Science fiction novel imagines taking humanity to its limit with warfare set on the planet Mars
Interviewing Vietnam veterans was certainly one of my more formative high school experiences. I remember long nights in garages among folding chairs and spent beer cans, asking for permission to record and getting several expletives along the lines of “sure, why not” in answer. The context of these conversations gives a bit of background for why I want you to pick up Greg Bear’s “War Dogs” at your earliest convenience: this book, set on Mars in the midst of an alien conflict, is reminiscent of a true military story.
Bear is well-known for his work in science fiction. Well-awarded, too: he’s got two Hugos and five Nebula Awards for a reason. Any one of his books would appeal to the UTD crowd, from the FBI counterrorism procedural “Quantico” to the “Legend of Zelda”-esque “Songs of Earth & Power.” He… also wrote several of the “Halo” novels, which you Brian David Gilbert fans might appreciate. “War Dogs,” however, stands out from the crowd due to its unique narration and incredibly compelling story structure.
The narrator, Master Sergeant Michael Venn, alternates between telling the story of his experience as a Marine on Mars and the trouble he now faces back on Earth, with his unit lost in the dust and a government conspiracy brewing to cover it all up. He questions why they were ever sent there, fighting and dying to repay an alien civilization that may not actually have humanity’s best interests at heart.
Bear’s background in government consulting and science lends a healthy dose of realism to the story, but what really makes it stick is the humanity written into it. He never lets you forget the trauma of war and its impact on the narrator, who slowly comes apart over the course of telling the story. Congratulations, Greg! You’ve joined the higher end of my tier list of authors who are frighteningly good at writing panic attacks, which is both a substantial achievement for him and a possible warning for the prospective reader.
That writing style quickly becomes the highlight of the novel. The setting by itself wouldn’t be all-too interesting: the dusty and desolate Martian surface, the cramped interiors of tents and tunnel systems, a single living room once the main character returns to Earth. Sergeant Venn’s inner monologue throughout all this, however, stays tense and well-paced enough to keep you on the edge of your seat. Brief phrases like, “Fear is a drug you need to survive,” are framed beautifully by more extended- and horrifying sequences like the following on the enemies’ biological weapons used against the Skyrines (Earthlings’ word for the Marines sent into space).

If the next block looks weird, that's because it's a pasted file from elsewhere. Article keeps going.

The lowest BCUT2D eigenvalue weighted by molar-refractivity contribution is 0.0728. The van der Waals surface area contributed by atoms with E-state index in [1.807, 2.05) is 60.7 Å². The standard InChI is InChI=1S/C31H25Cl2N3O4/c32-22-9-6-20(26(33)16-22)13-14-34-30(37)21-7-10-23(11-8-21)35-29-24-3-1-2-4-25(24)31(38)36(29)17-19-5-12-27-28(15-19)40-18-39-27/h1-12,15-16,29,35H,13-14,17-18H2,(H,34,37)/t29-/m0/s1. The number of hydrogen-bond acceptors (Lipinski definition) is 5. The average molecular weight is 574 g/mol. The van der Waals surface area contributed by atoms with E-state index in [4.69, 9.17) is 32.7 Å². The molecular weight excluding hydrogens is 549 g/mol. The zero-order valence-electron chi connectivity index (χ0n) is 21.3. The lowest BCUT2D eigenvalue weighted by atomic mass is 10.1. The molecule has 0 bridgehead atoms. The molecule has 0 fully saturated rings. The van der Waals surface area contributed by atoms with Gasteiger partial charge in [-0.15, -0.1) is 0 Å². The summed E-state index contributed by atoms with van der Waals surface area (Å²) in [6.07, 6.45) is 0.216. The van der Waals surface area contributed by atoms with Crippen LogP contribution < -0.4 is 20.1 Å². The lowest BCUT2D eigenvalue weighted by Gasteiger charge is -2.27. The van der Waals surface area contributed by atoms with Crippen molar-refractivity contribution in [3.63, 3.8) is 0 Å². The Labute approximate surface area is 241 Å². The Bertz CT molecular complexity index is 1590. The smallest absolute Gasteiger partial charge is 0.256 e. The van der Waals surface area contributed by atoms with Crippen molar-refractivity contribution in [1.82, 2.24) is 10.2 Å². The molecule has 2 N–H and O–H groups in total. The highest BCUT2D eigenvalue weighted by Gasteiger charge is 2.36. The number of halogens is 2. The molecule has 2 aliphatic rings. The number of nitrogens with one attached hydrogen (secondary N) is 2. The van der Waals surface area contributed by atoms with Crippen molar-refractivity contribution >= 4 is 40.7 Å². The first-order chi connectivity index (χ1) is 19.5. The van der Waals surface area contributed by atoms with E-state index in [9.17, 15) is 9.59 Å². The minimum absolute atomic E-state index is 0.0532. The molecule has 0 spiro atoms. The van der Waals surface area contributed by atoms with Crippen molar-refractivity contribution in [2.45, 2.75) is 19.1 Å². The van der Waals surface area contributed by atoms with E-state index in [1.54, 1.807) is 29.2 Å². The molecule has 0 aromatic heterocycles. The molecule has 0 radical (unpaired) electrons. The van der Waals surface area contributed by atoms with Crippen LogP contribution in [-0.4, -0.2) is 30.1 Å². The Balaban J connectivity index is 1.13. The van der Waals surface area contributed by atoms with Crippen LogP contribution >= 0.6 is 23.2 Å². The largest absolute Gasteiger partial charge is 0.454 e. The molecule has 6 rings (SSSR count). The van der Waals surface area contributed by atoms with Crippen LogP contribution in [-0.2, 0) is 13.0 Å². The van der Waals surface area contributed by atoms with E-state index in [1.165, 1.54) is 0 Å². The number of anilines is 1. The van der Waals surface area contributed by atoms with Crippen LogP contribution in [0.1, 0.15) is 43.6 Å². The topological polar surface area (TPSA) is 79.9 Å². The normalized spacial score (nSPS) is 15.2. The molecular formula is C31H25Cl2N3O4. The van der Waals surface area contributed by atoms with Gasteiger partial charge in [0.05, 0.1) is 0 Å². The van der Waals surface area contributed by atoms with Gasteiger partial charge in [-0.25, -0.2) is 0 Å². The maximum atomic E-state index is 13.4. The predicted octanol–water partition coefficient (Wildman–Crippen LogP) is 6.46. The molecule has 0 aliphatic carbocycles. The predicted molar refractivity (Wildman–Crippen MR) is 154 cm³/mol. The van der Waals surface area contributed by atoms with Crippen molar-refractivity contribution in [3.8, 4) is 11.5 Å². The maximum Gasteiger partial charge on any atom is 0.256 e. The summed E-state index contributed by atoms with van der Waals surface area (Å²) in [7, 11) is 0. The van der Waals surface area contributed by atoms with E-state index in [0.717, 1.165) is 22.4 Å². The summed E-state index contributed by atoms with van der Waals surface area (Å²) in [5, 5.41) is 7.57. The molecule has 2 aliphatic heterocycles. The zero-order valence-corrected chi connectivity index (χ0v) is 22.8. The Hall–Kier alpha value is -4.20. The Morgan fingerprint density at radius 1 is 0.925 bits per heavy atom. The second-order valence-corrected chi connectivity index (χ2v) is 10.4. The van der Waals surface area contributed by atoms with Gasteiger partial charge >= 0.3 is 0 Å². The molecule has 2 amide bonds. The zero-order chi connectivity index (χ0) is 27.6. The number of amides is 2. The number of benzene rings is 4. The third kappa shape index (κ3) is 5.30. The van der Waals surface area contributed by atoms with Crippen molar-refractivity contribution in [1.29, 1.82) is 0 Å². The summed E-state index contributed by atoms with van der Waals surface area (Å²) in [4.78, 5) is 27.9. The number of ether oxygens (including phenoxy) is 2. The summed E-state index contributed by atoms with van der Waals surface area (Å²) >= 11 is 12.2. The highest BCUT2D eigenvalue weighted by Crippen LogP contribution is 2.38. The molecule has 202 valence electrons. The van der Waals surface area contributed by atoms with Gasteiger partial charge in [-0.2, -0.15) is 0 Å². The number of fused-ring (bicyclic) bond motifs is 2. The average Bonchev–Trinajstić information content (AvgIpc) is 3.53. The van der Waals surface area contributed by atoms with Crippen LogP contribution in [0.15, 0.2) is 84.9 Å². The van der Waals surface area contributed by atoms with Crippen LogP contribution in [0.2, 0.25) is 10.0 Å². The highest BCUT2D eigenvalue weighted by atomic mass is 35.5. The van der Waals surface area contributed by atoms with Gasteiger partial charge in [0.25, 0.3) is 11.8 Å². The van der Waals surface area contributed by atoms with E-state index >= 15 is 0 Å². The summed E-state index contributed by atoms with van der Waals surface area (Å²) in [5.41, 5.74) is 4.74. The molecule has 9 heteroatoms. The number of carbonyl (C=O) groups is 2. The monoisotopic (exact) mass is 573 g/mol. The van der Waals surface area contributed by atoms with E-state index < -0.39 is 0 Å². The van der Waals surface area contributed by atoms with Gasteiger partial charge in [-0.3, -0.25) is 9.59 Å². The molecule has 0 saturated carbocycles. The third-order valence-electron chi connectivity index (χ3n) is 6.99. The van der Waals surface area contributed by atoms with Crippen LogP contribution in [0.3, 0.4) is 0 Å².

“We panicked,” he says. “We would have killed each other rather than face the goddamned needles, and now that stokes my rage, the rage that eats me inside, that makes me less than a human being forever after, not just because I’ve seen my fellow Skyrines die horribly, but because I was forced to want them to die instead of me…”
With narration like that, I hope you’ll understand why I read this whole thing in one go rather than spacing it out over break as planned. If fear is a drug, it’s an addictive one, and very much succeeds at making this a great read – especially when paired with a haunting and brilliantly-executed series of plot twists near the end. I’ll let you discover that by the light of your own flashlight at three in the morning.
“War Dogs” is an excellent choice for your CDC-recommended five days in quarantine. Escape the existential dread regarding classwork and the ongoing global pandemic for a while, and replace it with the existential crisis of what creates and destroys humanity! Let’s just hope that the war against the virus ends a bit more positively for us than either the real one in Vietnam or Bear’s idea of one on Mars.